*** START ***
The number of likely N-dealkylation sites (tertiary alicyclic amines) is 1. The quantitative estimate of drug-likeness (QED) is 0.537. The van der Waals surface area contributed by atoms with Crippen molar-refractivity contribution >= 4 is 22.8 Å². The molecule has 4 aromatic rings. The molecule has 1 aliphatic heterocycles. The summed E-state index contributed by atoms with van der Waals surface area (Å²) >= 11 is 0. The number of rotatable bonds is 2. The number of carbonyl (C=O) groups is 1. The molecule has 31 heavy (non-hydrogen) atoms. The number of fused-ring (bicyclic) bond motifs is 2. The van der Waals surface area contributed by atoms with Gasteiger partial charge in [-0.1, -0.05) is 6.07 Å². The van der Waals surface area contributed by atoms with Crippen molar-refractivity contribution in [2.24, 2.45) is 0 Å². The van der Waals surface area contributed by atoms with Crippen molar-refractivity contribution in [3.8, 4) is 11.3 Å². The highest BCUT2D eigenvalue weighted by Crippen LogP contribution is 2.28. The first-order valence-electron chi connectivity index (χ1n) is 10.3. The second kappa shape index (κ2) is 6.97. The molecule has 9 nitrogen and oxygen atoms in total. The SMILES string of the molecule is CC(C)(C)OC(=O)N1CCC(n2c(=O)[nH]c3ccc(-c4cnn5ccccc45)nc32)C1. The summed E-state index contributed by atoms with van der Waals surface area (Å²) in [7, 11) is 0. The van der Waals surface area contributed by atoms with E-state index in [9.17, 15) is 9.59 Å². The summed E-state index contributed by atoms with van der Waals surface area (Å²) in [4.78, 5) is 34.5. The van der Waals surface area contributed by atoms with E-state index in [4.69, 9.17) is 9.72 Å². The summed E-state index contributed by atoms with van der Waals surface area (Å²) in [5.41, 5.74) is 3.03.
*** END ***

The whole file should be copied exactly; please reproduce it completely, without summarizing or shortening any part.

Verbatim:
The number of likely N-dealkylation sites (tertiary alicyclic amines) is 1. The quantitative estimate of drug-likeness (QED) is 0.537. The van der Waals surface area contributed by atoms with Crippen molar-refractivity contribution >= 4 is 22.8 Å². The molecule has 4 aromatic rings. The molecule has 1 aliphatic heterocycles. The summed E-state index contributed by atoms with van der Waals surface area (Å²) >= 11 is 0. The number of rotatable bonds is 2. The number of carbonyl (C=O) groups is 1. The molecule has 31 heavy (non-hydrogen) atoms. The number of fused-ring (bicyclic) bond motifs is 2. The van der Waals surface area contributed by atoms with Gasteiger partial charge in [-0.1, -0.05) is 6.07 Å². The van der Waals surface area contributed by atoms with Crippen molar-refractivity contribution in [2.24, 2.45) is 0 Å². The van der Waals surface area contributed by atoms with Crippen molar-refractivity contribution in [3.8, 4) is 11.3 Å². The highest BCUT2D eigenvalue weighted by Crippen LogP contribution is 2.28. The first-order valence-electron chi connectivity index (χ1n) is 10.3. The second kappa shape index (κ2) is 6.97. The molecule has 9 nitrogen and oxygen atoms in total. The SMILES string of the molecule is CC(C)(C)OC(=O)N1CCC(n2c(=O)[nH]c3ccc(-c4cnn5ccccc45)nc32)C1. The summed E-state index contributed by atoms with van der Waals surface area (Å²) in [7, 11) is 0. The van der Waals surface area contributed by atoms with E-state index in [9.17, 15) is 9.59 Å². The summed E-state index contributed by atoms with van der Waals surface area (Å²) in [4.78, 5) is 34.5. The van der Waals surface area contributed by atoms with E-state index in [4.69, 9.17) is 9.72 Å². The summed E-state index contributed by atoms with van der Waals surface area (Å²) in [5.41, 5.74) is 3.03.